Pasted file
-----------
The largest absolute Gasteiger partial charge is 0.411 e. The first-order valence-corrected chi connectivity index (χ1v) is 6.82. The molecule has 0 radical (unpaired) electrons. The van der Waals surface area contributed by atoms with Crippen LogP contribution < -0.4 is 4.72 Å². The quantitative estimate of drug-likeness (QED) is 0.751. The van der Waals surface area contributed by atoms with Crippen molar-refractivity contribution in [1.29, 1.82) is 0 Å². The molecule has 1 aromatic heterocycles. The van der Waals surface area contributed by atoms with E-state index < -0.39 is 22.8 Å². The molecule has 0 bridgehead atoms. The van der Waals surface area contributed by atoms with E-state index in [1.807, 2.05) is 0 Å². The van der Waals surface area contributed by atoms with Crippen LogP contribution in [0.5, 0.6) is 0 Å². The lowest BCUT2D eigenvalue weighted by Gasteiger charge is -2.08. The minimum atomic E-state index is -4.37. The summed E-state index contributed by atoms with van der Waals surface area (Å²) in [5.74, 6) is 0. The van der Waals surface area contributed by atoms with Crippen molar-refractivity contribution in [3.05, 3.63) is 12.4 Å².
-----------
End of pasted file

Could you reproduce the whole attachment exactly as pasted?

The largest absolute Gasteiger partial charge is 0.411 e. The first-order valence-corrected chi connectivity index (χ1v) is 6.82. The molecule has 0 radical (unpaired) electrons. The van der Waals surface area contributed by atoms with Crippen LogP contribution < -0.4 is 4.72 Å². The quantitative estimate of drug-likeness (QED) is 0.751. The van der Waals surface area contributed by atoms with Crippen molar-refractivity contribution in [1.29, 1.82) is 0 Å². The molecule has 1 aromatic heterocycles. The van der Waals surface area contributed by atoms with E-state index < -0.39 is 22.8 Å². The molecule has 0 bridgehead atoms. The van der Waals surface area contributed by atoms with E-state index in [1.807, 2.05) is 0 Å². The van der Waals surface area contributed by atoms with Crippen LogP contribution in [0.5, 0.6) is 0 Å². The lowest BCUT2D eigenvalue weighted by Gasteiger charge is -2.08. The minimum atomic E-state index is -4.37. The summed E-state index contributed by atoms with van der Waals surface area (Å²) in [5.74, 6) is 0. The van der Waals surface area contributed by atoms with Crippen molar-refractivity contribution in [3.05, 3.63) is 12.4 Å².